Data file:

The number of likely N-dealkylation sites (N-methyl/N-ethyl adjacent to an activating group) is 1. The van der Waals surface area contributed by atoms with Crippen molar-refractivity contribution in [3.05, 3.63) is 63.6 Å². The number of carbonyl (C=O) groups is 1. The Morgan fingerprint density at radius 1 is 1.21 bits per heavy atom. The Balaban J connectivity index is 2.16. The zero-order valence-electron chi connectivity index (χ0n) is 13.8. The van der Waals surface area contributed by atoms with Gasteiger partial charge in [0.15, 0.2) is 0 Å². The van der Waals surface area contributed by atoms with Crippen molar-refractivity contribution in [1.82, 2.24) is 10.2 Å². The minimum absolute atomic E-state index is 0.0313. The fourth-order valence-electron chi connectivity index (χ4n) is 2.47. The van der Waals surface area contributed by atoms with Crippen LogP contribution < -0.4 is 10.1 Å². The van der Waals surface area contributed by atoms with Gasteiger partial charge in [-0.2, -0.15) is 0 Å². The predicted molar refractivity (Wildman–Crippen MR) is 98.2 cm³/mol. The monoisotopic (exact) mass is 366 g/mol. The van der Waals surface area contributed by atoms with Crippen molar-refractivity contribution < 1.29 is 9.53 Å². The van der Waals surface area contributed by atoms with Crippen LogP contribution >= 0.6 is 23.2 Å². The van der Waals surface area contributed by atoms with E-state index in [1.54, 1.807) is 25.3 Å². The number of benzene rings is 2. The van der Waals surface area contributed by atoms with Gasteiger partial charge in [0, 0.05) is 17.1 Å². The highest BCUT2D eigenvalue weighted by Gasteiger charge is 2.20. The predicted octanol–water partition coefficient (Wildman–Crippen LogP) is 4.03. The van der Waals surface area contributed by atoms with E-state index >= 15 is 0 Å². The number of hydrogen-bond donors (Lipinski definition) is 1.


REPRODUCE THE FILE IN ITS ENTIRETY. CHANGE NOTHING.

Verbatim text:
The number of likely N-dealkylation sites (N-methyl/N-ethyl adjacent to an activating group) is 1. The van der Waals surface area contributed by atoms with Crippen molar-refractivity contribution in [3.05, 3.63) is 63.6 Å². The number of carbonyl (C=O) groups is 1. The Morgan fingerprint density at radius 1 is 1.21 bits per heavy atom. The Balaban J connectivity index is 2.16. The zero-order valence-electron chi connectivity index (χ0n) is 13.8. The van der Waals surface area contributed by atoms with Gasteiger partial charge in [0.15, 0.2) is 0 Å². The van der Waals surface area contributed by atoms with Crippen molar-refractivity contribution in [1.82, 2.24) is 10.2 Å². The minimum absolute atomic E-state index is 0.0313. The fourth-order valence-electron chi connectivity index (χ4n) is 2.47. The van der Waals surface area contributed by atoms with Crippen LogP contribution < -0.4 is 10.1 Å². The van der Waals surface area contributed by atoms with Gasteiger partial charge in [-0.2, -0.15) is 0 Å². The predicted molar refractivity (Wildman–Crippen MR) is 98.2 cm³/mol. The monoisotopic (exact) mass is 366 g/mol. The van der Waals surface area contributed by atoms with Crippen molar-refractivity contribution < 1.29 is 9.53 Å². The van der Waals surface area contributed by atoms with Crippen LogP contribution >= 0.6 is 23.2 Å². The van der Waals surface area contributed by atoms with E-state index in [1.54, 1.807) is 25.3 Å². The number of benzene rings is 2. The van der Waals surface area contributed by atoms with Gasteiger partial charge in [0, 0.05) is 17.1 Å². The highest BCUT2D eigenvalue weighted by Gasteiger charge is 2.20. The predicted octanol–water partition coefficient (Wildman–Crippen LogP) is 4.03. The van der Waals surface area contributed by atoms with E-state index >= 15 is 0 Å². The number of hydrogen-bond donors (Lipinski definition) is 1.